We’ve all experienced it, whether in the loss of loved ones or more subtle life changes where we lose something less tangible. When life roles change we may lose a sense of self, when a societal shift happens (like in 2020) we lose a sense of familiarity and normalcy. Jobs, friendships and home environments can be lost.
Grief is a process worth understanding, because chances are you will move through it many times in your life. Grief is transformative no matter what, and it can also be quicksand that keeps you stuck if you’re unable to move through it.
I’m not going to tell you a loss was ‘meant to be’ or ‘for the best’. We can’t sugar coat the gut wrenching feeling when something or someone dear is lost to us. Then there’s ‘complex grief’ where maybe that someone had also harmed you in various ways, but losing them still hurts. There are times where loss brings relief, if someone’s suffering ends or the experience of ‘sitting on the edge of your seat’ while someone self-destructs is finally gone.
This is a heavy topic – but it’s one we can’t steer away from. I talked in last month’s blog post about the fact that we cannot avoid painful emotions in life and that each emotion has a biological, survival purpose. Many of our problems in life arise from efforts to avoid painful emotions. We push them down, or we act impulsively in a way to try to change a situation and make it stop. We avoid things that need to be done. Many people mask painful emotions with substances, sleep or constant distractions.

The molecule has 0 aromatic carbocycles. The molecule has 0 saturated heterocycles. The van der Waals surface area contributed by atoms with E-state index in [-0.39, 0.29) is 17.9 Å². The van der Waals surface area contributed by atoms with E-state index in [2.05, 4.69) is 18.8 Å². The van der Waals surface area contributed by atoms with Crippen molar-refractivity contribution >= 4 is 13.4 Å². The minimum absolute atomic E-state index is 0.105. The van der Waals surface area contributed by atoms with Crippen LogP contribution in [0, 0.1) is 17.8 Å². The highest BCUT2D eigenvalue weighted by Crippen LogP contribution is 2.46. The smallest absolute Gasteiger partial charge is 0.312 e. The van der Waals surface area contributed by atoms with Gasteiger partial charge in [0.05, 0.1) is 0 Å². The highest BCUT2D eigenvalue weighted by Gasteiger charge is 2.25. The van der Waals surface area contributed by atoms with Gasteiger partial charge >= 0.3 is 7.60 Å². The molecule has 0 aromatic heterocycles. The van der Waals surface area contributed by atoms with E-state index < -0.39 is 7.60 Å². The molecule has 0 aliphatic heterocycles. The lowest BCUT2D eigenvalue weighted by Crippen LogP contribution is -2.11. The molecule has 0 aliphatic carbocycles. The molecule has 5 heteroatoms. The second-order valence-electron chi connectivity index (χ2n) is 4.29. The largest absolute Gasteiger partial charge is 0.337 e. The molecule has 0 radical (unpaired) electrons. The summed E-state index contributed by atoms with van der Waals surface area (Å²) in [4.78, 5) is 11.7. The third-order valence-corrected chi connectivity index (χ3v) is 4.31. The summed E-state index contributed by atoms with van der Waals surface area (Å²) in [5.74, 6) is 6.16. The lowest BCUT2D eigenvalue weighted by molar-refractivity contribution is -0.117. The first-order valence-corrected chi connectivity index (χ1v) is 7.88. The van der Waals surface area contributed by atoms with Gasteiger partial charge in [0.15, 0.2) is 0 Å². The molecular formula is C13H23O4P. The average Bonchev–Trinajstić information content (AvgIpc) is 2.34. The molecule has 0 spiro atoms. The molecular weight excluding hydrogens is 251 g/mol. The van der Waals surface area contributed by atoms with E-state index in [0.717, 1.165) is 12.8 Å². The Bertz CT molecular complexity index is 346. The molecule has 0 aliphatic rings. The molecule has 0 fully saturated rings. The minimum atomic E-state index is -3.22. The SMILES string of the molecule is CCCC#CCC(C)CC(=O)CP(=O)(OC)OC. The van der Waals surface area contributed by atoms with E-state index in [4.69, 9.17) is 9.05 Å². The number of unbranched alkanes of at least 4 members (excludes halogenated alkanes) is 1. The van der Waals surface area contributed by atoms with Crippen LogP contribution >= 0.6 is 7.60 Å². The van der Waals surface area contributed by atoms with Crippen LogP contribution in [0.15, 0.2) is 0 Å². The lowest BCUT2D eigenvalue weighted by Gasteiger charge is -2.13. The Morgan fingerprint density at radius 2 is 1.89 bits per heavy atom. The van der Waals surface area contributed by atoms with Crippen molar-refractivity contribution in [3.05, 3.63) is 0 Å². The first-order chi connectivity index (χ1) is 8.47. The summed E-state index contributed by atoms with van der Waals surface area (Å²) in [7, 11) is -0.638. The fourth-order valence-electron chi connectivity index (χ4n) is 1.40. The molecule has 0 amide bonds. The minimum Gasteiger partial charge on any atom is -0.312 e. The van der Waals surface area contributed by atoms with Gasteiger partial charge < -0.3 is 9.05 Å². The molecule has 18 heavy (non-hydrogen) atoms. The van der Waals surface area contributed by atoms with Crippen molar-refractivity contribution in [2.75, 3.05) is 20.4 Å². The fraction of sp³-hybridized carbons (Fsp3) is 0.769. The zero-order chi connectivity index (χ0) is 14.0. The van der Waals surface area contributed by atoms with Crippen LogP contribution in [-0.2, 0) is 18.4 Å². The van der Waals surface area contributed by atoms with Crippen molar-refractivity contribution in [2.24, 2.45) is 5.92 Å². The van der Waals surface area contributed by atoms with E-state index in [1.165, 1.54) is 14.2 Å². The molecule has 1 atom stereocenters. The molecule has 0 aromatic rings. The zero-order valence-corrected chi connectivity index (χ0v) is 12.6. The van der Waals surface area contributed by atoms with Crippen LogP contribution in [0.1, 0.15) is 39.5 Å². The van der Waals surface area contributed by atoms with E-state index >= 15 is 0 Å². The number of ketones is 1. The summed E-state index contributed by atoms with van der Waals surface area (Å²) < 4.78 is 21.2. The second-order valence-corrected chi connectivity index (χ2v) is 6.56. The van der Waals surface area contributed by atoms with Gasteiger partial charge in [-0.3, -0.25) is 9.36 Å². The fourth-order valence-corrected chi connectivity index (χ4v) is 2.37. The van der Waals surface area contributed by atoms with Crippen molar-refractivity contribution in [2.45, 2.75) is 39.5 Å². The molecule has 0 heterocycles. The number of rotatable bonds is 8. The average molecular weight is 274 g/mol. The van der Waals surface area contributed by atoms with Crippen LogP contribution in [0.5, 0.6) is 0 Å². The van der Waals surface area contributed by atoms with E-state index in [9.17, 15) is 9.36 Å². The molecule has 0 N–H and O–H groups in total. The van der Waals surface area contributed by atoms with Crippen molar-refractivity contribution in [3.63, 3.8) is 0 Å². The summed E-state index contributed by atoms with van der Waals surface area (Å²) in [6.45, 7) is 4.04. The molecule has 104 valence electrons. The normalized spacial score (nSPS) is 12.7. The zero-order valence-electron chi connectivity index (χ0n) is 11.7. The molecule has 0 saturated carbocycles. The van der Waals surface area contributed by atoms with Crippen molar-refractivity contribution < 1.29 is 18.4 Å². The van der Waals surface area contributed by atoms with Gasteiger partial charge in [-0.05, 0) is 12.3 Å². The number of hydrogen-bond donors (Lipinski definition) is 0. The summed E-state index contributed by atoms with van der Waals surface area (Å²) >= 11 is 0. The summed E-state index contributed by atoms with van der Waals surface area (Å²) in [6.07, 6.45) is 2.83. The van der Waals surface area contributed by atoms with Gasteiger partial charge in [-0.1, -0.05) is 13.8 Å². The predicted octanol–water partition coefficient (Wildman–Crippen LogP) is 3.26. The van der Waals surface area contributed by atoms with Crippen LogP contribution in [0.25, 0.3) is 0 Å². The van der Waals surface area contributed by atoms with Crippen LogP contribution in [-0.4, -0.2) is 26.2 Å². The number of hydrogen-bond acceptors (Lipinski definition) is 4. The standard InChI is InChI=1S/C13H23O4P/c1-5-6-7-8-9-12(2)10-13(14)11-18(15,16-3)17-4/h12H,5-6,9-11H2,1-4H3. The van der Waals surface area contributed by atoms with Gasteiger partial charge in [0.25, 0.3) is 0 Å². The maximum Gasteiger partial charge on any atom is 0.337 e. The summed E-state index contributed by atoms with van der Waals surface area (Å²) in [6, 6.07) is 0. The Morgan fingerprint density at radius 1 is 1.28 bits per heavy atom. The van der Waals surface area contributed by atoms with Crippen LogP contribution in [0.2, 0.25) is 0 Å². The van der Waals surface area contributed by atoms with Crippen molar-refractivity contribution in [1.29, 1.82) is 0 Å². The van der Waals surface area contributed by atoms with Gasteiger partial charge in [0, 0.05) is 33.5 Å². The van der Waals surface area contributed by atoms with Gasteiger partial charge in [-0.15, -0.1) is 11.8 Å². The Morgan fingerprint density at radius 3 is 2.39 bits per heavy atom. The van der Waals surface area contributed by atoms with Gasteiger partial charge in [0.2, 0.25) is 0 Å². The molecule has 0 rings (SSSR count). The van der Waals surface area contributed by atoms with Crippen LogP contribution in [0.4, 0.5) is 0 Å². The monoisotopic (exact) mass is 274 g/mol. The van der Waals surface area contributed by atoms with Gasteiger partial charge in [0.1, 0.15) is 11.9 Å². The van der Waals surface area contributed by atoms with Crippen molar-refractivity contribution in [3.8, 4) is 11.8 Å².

If I could give one of my main pieces of advice: learn to BE WITH your painful emotions. Emotions themselves don’t harm us. Are they uncomfortable? Hell yeah. But they don’t last forever. And you know the old saying, what we resist persists.
Grief is a mixture of many painful emotions: deep sadness, anger, fear, guilt. Often times when people lose loved ones, there is a feeling of guilt of leaving someone behind, for continuing life, experiencing happiness, or of memories fading (which is only natural that they will, and does not subtract from the person’s importance).
One the other end of the spectrum from avoiding painful emotions, is when people get stuck in them. Sometimes we keep painful emotions around longer than they need to be. I know I’ve done my share of wallowing, going back to things and ruminating in an ineffective way that simply keeps the painful experience alive longer than it naturally would.
Let’s start by reviewing the 5 Stages of Grief developed by Dr. Elizabeth Kübler-Ross. It’s important to note that people don’t move through these stages progressively, and it’s normal to ‘jump around’ between them. Everyone’s experience is unique. There is also not a timeline, but in cases of personal loss it can be pretty intense for up to a year or more.
Let’s dive in:
OK, so this is all great to know… but how do you get through all of that without imploding?
The most important thing to remember is to listen to your own needs and intuition, balance rest and going inward with re-engagement in life as you’re feeling more ready. You’ll bounce in and out of this so take the pressure off. ‘It comes in waves’ is such a truth, as things in your environment remind you of the loss expect surges of emotion.